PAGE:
Out-Law News | 20 Sep 2022 | 2:49 pm | 2 min. read
The UK government has agreed to simplify the exemptions for the by-product aggregate levy, after the reform was proposed by tax law experts at Pinsent Masons.
The aggregates levy is a UK tax on the commercial exploitation of rock, sand and gravel, first introduced as an environmental tax to encourage the recycling of aggregate. In addition to applying to the quarrying industry, however, it often applies when aggregate is extracted over the course of an infrastructure project.
During a public consultation on six proposed exemptions and exclusions from the aggregates levy relating to aggregate removed during construction work, Pinsent Masons proposed replacing the specific exemptions for each circumstance where aggregate was extracted as a by-product of construction works. The law firm told the government to consider a general exemption for aggregate incidentally extracted as part of a construction project instead, arguing that it would allow flexible application of the underlying principle and reduce arbitrary exclusions.
With the publication of new draft legislation for the 2023 Finance Bill, ministers have confirmed that they will adopt Pinsent Masons’ proposal. The measures are due to come into force from 1 April 2023. Steven Porter of Pinsent Masons said: “We are delighted that the government has decided to take forward our proposal on this area, which will be particularly welcome to construction groups.”
Partner, Head of Tax Disputes and Investigations
The change will reduce the arbitrary dividing lines for construction by-products and make administration of the levy simpler and less burdensome for clients in the infrastructure industry
He added: “The previous approach required frequent revisiting as new issues developed and produced unfair results in interim periods. The change will reduce the arbitrary dividing lines for construction by-products and make administration of the levy simpler and less burdensome for clients in the infrastructure industry.”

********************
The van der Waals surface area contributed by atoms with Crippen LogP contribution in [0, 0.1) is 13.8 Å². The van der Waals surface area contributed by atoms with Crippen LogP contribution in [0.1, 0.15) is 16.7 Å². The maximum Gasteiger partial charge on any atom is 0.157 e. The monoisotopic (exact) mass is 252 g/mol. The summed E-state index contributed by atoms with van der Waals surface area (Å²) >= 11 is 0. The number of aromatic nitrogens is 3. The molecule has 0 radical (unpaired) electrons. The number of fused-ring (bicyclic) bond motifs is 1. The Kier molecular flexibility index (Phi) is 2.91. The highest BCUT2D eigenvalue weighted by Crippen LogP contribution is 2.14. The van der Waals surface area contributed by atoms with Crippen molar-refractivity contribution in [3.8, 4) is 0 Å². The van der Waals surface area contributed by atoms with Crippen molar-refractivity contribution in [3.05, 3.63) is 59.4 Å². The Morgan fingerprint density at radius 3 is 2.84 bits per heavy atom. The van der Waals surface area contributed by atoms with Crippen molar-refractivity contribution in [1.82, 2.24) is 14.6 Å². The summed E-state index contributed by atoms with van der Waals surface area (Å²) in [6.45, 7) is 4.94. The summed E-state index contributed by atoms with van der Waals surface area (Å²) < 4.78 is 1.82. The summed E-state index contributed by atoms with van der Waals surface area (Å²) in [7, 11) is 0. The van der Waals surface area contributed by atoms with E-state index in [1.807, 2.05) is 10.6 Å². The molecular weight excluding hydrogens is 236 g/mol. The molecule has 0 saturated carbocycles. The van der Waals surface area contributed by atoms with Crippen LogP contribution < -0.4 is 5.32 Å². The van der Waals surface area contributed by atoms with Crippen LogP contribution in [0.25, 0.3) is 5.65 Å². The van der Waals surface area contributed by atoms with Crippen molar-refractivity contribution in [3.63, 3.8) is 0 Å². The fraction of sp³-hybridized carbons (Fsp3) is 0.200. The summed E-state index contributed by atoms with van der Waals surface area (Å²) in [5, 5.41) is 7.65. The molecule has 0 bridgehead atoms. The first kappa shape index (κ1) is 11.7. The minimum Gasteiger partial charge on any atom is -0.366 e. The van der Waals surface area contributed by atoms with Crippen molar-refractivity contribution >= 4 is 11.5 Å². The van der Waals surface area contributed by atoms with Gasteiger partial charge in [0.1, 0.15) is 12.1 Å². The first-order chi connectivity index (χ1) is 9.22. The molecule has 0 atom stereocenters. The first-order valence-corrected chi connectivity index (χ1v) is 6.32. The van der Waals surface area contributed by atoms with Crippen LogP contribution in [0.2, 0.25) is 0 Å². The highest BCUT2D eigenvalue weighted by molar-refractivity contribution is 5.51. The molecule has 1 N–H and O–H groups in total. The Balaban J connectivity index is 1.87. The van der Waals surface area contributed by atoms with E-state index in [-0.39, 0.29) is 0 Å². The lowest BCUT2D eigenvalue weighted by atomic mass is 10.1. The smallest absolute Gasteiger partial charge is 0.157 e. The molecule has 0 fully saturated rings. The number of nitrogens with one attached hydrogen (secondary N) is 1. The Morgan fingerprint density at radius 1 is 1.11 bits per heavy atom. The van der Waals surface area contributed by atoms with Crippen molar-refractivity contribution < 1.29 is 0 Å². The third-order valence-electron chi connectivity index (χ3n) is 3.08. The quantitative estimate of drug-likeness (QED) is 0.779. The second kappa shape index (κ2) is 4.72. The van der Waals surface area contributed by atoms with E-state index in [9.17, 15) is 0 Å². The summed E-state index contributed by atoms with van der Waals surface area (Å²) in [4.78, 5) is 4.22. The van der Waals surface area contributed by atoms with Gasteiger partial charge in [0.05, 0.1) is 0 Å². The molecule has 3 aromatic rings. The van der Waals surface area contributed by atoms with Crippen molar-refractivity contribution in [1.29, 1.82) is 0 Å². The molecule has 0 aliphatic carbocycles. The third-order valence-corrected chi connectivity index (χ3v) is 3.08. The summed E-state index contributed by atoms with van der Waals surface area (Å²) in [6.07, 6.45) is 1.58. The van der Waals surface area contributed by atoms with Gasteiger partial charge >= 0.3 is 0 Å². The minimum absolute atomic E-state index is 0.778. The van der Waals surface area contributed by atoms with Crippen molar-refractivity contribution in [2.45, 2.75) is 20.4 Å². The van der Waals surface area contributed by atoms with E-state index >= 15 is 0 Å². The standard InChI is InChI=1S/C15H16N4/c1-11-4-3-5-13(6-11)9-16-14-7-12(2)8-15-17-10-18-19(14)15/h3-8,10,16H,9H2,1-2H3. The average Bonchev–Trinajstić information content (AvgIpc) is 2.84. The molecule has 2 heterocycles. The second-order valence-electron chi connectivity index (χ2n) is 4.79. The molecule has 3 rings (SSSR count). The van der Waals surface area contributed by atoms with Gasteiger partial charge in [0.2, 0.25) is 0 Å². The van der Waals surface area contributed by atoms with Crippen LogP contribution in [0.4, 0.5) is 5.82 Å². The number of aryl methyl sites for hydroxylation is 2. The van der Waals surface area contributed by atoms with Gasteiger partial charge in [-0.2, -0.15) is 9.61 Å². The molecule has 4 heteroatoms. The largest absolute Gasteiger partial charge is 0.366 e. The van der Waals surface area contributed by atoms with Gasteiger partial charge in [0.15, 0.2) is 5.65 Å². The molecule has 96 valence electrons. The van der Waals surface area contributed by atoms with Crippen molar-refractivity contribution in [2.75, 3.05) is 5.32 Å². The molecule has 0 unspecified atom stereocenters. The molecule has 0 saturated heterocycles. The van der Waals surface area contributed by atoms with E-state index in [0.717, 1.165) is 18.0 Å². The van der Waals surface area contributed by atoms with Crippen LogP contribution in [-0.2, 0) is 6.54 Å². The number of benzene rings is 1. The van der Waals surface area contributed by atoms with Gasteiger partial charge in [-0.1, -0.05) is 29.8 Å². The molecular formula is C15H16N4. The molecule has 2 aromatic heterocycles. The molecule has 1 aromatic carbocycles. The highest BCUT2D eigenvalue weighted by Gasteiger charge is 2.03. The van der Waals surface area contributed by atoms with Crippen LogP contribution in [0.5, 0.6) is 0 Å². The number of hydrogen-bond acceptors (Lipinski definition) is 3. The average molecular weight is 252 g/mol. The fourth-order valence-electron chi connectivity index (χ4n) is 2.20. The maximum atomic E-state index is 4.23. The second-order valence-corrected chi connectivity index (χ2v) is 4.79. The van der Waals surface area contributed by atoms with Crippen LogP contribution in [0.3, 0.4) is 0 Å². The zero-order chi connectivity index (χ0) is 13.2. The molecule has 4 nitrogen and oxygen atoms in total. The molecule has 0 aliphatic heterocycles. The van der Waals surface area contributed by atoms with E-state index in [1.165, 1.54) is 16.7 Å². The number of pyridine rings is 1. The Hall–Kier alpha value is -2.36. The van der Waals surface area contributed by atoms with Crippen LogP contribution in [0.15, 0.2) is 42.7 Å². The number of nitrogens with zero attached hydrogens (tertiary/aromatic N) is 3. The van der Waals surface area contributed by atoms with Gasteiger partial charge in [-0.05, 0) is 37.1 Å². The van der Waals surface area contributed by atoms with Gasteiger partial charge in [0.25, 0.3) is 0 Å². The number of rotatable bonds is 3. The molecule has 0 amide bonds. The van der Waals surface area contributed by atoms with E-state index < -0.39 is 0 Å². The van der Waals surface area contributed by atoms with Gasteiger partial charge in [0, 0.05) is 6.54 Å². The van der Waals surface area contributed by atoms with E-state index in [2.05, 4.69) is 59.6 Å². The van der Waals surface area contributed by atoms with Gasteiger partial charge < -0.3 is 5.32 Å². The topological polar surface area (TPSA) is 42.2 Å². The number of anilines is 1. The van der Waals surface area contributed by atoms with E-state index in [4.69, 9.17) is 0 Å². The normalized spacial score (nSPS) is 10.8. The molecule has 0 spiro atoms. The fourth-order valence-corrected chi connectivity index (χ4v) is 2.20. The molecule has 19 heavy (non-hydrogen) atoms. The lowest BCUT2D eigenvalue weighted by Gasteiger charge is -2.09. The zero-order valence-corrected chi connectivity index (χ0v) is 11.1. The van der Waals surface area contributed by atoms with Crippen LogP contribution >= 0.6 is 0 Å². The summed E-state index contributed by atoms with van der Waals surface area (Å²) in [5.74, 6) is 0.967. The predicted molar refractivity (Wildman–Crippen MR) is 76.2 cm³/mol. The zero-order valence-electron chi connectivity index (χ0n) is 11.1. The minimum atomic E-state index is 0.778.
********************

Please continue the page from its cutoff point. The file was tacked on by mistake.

The reform will see the removal of the four existing piecemeal exemptions for aggregates extracts as a by-product of specific types of construction work, and the creation of a new general exemption for aggregates extracted from the site of any structure, or infrastructure relating to transportation or utilities.
The exemption will apply provided the extraction of aggregates is in connection with, and necessary for, the construction, modification, maintenance or improvement of the structure or infrastructure and not for the purpose of extracting aggregates. This means that it must be a necessary by-product of the underlying construction activity. Regulations will also be amended to ensure that those that fall within this new exemption do not need to register for the aggregates levy.
Meanwhile, the government also confirmed that it will proceed with its plan to limit the existing exemption for aggregate which is extracted from ‘borrow pits’ - temporary sites used to extract aggregate for a specific purpose – before being returned, unmixed, to the same sites.
The new limited exemption will only apply to aggregates that are returned to their original site for a purpose connected with winning aggregate or other minerals, meaning that using unmixed aggregate at a quarry to construct bunds and haul roads at the same site would not attract the levy. But using unmixed aggregate from a borrow pit to construct roads, railways and other infrastructure will no longer be exempt from the levy, because their purpose is not connected to the winning of aggregate.
Sam Wardleworth of Pinsent Masons said: “This change has been introduced in response to lobbying from the aggregates industry, who argued that construction companies were able to obtain an advantage by using levy-free aggregate in their construction projects on the grounds that they were being returned to the same site unmixed. The change is not welcomed by infrastructure and construction businesses since it will increase the cost of their projects where borrow pits are utilised.”
He added: “We urge our infrastructure clients to consider this change as soon as possible. While the change is not coming in until April 2023, given the length of infrastructure projects and the potential costs that this will trigger, businesses should be factoring in the limitations on the exemption into their financial models for projects and considering their options now.”
03 Dec 2021